With his wife and his son, Takashi Suzuki is living in Martinsried near Munich where he is working at the Max Planck Institute for Neurobiology. He is head of the research group "Neuronal Connectivity".
His team of young scientists is investigating the secrets of the brain: How do the billions of nerve cells know how to connect to each other? Which genes are responsible for this? A question which plays an important role during the brain development.
For these studies, Takashi Suzuki is using a model organism, the fruit fly Drosophila melanogaster. Even though the size and the complexity of the brain is very different between fruit flies and humans, some basic aspects of behaviour are comparable, like innate sexual behaviour, memory, even sleeping. 'If we know something about the fruit fly,' he says, 'it can also be applied to humans'.
Takashi Suzuki in Tomorrow Today's interview:
Why fruit flies? Dealing with them must be tricky and difficult. They are so tiny ...
Fruit flies are a very old model system, because they have a very short life span. They are very small, yes, and the handling is a little bit difficult. But if you look at the cell size: it is pretty much the same as in other organisms. So in this aspect, the fruit fly is not too different from other organisms. Maybe half or more than half the number of its genes are comparable to the human genes.
What does brain research make so challenging?
For a biologist, the brain is one of the most interesting organisms, and it is not really understood. What we are aiming for is to understand the consciousness and how the brain is functioning. From the development to the function - this is the way how we would like to find an answer.
The complexity of the brain wiring - nobody can explain it with the existing number of molecules or genes. So the complexity itself is challenging to solve, and we think it is the best time for us. Before, it was technically very difficult to explore the brain. Now we have lots of good techniques and tools.
So as someone said before: the Brain is the last frontier of biology.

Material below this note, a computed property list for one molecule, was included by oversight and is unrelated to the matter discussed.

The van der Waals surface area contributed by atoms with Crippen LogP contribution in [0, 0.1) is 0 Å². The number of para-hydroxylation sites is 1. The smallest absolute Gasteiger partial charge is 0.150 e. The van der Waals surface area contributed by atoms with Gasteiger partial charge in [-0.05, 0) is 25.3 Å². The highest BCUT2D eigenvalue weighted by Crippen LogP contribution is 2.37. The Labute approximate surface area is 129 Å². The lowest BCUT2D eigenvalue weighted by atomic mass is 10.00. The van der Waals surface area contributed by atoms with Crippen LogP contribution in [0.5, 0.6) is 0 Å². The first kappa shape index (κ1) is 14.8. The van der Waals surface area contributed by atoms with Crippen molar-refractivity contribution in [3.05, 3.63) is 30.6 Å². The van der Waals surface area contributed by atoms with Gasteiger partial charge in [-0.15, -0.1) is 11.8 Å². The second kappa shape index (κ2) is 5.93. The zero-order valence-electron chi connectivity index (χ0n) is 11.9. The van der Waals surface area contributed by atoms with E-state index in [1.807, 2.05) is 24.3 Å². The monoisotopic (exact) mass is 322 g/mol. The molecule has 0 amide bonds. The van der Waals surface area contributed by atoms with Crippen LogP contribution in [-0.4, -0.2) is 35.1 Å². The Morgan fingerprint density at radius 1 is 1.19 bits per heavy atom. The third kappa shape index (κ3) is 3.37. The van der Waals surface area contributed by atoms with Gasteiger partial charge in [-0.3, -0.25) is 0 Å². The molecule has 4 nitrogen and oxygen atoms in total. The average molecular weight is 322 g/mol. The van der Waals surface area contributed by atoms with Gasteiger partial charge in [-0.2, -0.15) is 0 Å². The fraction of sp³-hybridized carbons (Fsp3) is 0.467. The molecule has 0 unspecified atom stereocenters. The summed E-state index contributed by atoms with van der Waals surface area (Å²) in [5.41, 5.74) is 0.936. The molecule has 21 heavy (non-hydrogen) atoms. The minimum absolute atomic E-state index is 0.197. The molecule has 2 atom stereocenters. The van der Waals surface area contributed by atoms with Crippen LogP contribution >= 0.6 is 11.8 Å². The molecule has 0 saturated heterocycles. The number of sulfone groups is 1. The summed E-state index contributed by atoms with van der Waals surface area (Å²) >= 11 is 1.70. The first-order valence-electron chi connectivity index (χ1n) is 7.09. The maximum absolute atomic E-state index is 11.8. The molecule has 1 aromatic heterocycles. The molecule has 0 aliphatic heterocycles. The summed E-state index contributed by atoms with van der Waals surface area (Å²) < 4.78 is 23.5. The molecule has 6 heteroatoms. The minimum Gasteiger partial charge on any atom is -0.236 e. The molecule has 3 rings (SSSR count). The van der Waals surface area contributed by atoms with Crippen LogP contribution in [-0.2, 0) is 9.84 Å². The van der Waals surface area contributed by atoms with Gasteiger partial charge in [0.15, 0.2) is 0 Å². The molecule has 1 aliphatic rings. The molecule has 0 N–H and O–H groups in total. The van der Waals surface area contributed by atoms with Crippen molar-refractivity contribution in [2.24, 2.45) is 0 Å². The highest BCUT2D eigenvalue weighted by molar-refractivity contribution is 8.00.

How did you find the way from Japan to Garching?
I did the postdoc in Vienna, Austria. And after four years of staying in Austria, I came to Germany. As a scientist you have to be open: You can work at any place or any institute that is available. And among these available places you choose the best place, and that is what happened to me: I chose Munich to come to.
In German science, the Max Planck Institutes are the best place to do science. They are well founded, the people are the best, and the productivity is also very best.
What do you like most about your job?
That I can ask questions according to my intellectual interest and pursuit. And here, with my own research group, I can do it with my own ideas and own thinking.
Why have you chosen Germany and not the United States?
As a foreigner, I hesitate a little bit to go to the United States. After the terror attacks, the policy went pretty much against foreign people. But besides this: The United States are very good for the very best scientists. There you have to be very productive consistently. But if you are having a little gap, you are just eliminated. Here in Germany, it is more supportive. So as a scientist, this kind of supported way is also very attractive.
You are living in Germany together with your familiy. How do you manage to combine your job and the family life?
My wife Satoko Suzuki and I, we did the PhD in Japan and went together to Vienna. And now she is working as a postdoc in my lab. My son was born in Vienna in 2003. He is now 3 years old. After 9 months, he started going to the Krippe, now he is in the Kindergarden.